On Friday, August 25, 2023, HSRD Partners Brian Olney, Dan Stormer, and Associate Rebecca Brown obtained a trial victory against the City of Los Angeles challenging its use of violent and extreme tactics in response to a car with mismatched license plates. The Los Angeles Police Department has a policy of treating all cars with mismatched license plates as suspected stolen vehicles assumed to be “armed and dangerous.” In this case, that meant sending more than 20 officers and a police helicopter to point guns at Karl Augustus, force him to lie face down and spread-eagle in the street, and handcuff him—all because a DMV error caused his license plates to appear registered to another car that Mr. Augustus had previously owned. The jury heard evidence demonstrating that LAPD knows these tactics are completely unnecessary, including that 75% of vehicles stopped on suspicion of being stolen are not actually stolen, that no item that can even be used as a weapon is found in 99% of these stops, and that no LAPD officer has ever been injured during one of these stops. All of these facts are based on LAPD’s own records, yet LAPD continues to direct its officers to use these violent tactics against hundreds of innocent Angelenos every year.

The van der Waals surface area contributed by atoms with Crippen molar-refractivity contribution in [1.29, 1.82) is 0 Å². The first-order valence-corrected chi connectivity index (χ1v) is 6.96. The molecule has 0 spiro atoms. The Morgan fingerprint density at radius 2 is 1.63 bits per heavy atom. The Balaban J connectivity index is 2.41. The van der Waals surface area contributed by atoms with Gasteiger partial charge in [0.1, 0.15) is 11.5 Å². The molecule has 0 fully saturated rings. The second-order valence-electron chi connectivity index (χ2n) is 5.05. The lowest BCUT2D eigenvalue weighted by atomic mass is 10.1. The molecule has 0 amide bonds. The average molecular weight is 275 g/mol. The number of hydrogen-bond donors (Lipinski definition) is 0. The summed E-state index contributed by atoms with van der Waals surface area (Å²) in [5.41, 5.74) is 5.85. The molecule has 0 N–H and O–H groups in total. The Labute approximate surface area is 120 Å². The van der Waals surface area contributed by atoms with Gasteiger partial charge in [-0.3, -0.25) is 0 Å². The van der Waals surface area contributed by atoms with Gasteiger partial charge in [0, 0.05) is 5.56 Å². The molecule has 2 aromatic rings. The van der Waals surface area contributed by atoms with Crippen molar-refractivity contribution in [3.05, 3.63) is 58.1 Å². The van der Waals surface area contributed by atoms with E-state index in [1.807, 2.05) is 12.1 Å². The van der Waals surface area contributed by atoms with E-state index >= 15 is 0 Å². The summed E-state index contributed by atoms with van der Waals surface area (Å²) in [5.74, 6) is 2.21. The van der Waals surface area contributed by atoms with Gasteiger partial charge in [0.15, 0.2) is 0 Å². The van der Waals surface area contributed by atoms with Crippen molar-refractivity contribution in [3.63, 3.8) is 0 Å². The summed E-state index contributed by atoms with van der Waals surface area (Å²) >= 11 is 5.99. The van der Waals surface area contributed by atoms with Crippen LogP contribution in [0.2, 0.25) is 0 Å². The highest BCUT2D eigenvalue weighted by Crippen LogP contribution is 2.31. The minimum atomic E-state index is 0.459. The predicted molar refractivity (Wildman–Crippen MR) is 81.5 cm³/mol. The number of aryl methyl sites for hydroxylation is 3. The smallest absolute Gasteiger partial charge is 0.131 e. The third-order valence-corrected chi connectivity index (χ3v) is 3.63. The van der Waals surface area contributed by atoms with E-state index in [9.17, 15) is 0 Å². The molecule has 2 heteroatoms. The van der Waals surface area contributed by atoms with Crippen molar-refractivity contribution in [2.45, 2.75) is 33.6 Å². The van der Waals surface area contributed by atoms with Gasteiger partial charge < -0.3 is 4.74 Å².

On June 11, 2021, LAPD officers used these violent tactics against Karl Augustus, a military veteran whom the Army diagnosed with PTSD following his two combat tours during the Iraq war. After the Army forced him to retire due to his PTSD diagnosis, Mr. Augustus worked for a decade to put his life back together and gain control over his PTSD symptoms. All that work was undone in an instant by the LAPD when the sight of guns and the sound of the LAPD helicopter triggered a wartime flashback of loading dying soldiers onto Blackhawk helicopters in Iraq. Mr. Augustus and his wife gave tearful testimony at trial about the lasting impact the LAPD’s tactics have had on Mr. Augustus, who remains afraid to drive and fearful of crowds nearly two years later. When Mr. Augustus recently took his wife and two-year-old daughter to the Aquarium, he suffered a panic attack within half an hour and had to leave.
After the first trial in early August ended in a deadlocked jury and mistrial, HSRD retried the case just two weeks later and obtained a unanimous verdict for Mr. Augustus and an award of $150,000 in emotional distress damages—the largest award to date in this type of case.
Mr. Olney will head back to trial alongside partner Morgan Ricketts in early October to challenge the tactics used during a similar traffic stop by another police department.